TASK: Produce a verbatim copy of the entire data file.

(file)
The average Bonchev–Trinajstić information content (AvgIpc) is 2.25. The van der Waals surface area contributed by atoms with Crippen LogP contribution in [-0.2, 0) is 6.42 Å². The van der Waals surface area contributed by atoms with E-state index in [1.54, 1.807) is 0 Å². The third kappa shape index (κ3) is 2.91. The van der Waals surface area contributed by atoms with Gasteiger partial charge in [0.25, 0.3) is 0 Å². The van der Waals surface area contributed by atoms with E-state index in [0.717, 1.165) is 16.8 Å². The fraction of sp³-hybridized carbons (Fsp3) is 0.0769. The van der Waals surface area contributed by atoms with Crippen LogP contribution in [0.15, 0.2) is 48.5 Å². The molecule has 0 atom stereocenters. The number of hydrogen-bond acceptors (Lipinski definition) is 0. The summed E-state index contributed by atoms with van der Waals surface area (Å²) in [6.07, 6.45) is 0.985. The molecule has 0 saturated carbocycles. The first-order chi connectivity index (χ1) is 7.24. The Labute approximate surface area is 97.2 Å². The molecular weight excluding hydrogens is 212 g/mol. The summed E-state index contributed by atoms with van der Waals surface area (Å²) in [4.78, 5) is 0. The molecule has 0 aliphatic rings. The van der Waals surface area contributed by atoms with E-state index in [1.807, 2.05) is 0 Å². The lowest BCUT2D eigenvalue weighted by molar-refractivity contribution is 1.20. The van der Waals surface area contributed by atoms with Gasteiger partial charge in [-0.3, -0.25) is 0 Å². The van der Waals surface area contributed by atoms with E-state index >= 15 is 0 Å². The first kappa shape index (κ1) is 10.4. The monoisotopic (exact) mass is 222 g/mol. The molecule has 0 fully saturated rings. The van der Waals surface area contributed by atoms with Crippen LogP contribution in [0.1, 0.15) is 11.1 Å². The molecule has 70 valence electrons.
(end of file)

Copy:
The average Bonchev–Trinajstić information content (AvgIpc) is 2.25. The van der Waals surface area contributed by atoms with Crippen LogP contribution in [-0.2, 0) is 6.42 Å². The van der Waals surface area contributed by atoms with E-state index in [1.54, 1.807) is 0 Å². The third kappa shape index (κ3) is 2.91. The van der Waals surface area contributed by atoms with Gasteiger partial charge in [0.25, 0.3) is 0 Å². The van der Waals surface area contributed by atoms with E-state index in [0.717, 1.165) is 16.8 Å². The fraction of sp³-hybridized carbons (Fsp3) is 0.0769. The van der Waals surface area contributed by atoms with Crippen LogP contribution in [0.15, 0.2) is 48.5 Å². The molecule has 0 atom stereocenters. The number of hydrogen-bond acceptors (Lipinski definition) is 0. The summed E-state index contributed by atoms with van der Waals surface area (Å²) in [6.07, 6.45) is 0.985. The molecule has 0 saturated carbocycles. The first-order chi connectivity index (χ1) is 7.24. The Labute approximate surface area is 97.2 Å². The molecular weight excluding hydrogens is 212 g/mol. The summed E-state index contributed by atoms with van der Waals surface area (Å²) in [4.78, 5) is 0. The molecule has 0 aliphatic rings. The van der Waals surface area contributed by atoms with E-state index in [1.807, 2.05) is 0 Å². The lowest BCUT2D eigenvalue weighted by molar-refractivity contribution is 1.20. The van der Waals surface area contributed by atoms with Gasteiger partial charge in [-0.3, -0.25) is 0 Å². The van der Waals surface area contributed by atoms with E-state index >= 15 is 0 Å². The first kappa shape index (κ1) is 10.4. The monoisotopic (exact) mass is 222 g/mol. The molecule has 0 fully saturated rings. The van der Waals surface area contributed by atoms with Crippen LogP contribution in [0.1, 0.15) is 11.1 Å². The molecule has 70 valence electrons.